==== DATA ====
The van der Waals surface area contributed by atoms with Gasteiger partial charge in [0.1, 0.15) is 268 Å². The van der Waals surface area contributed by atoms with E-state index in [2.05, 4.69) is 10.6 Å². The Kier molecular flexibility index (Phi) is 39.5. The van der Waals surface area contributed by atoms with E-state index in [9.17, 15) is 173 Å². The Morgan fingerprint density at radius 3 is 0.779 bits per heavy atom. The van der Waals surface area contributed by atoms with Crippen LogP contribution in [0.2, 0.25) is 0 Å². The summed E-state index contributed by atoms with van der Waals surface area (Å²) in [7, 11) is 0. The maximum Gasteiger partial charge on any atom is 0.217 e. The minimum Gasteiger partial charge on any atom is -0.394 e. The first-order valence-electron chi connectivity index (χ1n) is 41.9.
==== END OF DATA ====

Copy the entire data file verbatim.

The van der Waals surface area contributed by atoms with Gasteiger partial charge in [0.1, 0.15) is 268 Å². The van der Waals surface area contributed by atoms with E-state index in [2.05, 4.69) is 10.6 Å². The Kier molecular flexibility index (Phi) is 39.5. The van der Waals surface area contributed by atoms with E-state index in [9.17, 15) is 173 Å². The Morgan fingerprint density at radius 3 is 0.779 bits per heavy atom. The van der Waals surface area contributed by atoms with Crippen LogP contribution in [0.2, 0.25) is 0 Å². The summed E-state index contributed by atoms with van der Waals surface area (Å²) in [7, 11) is 0. The maximum Gasteiger partial charge on any atom is 0.217 e. The minimum Gasteiger partial charge on any atom is -0.394 e. The first-order valence-electron chi connectivity index (χ1n) is 41.9.